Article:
PIGMENTED PARAVENOUS CHORIORETINAL ATROPHY–DETAILED CLINICAL STUDY OF A LARGE COHORT

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Abstract

Purpose:

To review and describe in detail the demographics, functional and anatomical characteristics, and clinical course of pigmented paravenous chorioretinal atrophy in a large cohort of adults and children.

Methods:

This is a retrospective case series of consecutive patients diagnosed with pigmented paravenous chorioretinal atrophy at a single U.K. referral center from 1974 to 2016. Clinical records, retinal imaging (color fundus photography, fundus autofluorescence, and optical coherence tomography), and electrophysiological assessments were reviewed.

Results:

Twenty-three patients were identified (13 males and 10 females). The mean age at presentation was 35 years (range 10–67 years). Mean follow-up was 6.7 years (range 0–30 years). There was no family history of similar retinal disease. Thirteen (57%) patients were asymptomatic. Symptoms included photopsia (n = 1.4%), blurred vision (n = 4.17%), peripheral visual field loss (n = 3.13%), and nyctalopia (n = 2.8%). One patient had previous intermediate uveitis. Twenty-one (91%) patients had ≥6/12 in the better seeing eye at final follow-up; visual acuity loss over time was recorded in 2 patients. Color vision was normal in all 14 patients assessed. Paravenous hypoautofluorescence with surrounding increased fundus autofluorescence was characteristically observed. Optical coherence tomography over the retinal changes demonstrated choroidal, retinal pigment epithelium, and outer retinal layer thinning. Peripapillary atrophic changes on fundus photography were evident in 20 (87%) patients. Interocular asymmetry of fundus and electroretinography findings was common. The electroretinography findings showed a similar degree of generalized rod and cone photoreceptor dysfunction in most cases.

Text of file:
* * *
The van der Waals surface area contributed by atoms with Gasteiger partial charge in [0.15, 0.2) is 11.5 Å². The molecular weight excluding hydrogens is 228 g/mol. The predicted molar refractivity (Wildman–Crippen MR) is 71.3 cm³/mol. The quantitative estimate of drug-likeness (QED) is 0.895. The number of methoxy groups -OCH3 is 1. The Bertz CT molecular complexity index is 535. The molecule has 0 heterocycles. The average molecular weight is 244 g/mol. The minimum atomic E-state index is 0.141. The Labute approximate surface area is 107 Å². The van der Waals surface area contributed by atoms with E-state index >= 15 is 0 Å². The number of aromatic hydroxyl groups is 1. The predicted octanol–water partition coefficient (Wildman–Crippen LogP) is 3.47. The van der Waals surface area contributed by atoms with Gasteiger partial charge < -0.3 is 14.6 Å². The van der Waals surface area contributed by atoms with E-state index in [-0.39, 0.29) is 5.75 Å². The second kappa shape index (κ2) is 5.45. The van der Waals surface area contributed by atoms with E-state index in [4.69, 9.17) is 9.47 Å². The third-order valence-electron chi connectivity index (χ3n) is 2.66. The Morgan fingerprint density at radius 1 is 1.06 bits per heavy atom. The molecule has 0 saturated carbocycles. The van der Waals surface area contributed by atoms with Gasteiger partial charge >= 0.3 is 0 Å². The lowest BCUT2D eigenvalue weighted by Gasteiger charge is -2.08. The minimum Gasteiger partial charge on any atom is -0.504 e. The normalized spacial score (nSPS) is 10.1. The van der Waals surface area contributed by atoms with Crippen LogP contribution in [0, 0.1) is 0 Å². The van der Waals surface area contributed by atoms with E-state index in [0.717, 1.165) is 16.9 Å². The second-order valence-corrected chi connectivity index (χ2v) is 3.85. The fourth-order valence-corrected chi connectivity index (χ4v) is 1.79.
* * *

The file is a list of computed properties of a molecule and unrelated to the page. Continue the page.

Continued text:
Conclusion:

Overall, most patients with pigmented paravenous chorioretinal atrophy maintained stable vision. The lack of other affected family members, slow or absent progression, and interocular asymmetry of the retinal features is suggestive of an acquired rather than inherited retinal disorder, generally nonprogressive disorder. We identify that patients commonly have marked interocular asymmetry both on structural and functional assessment.

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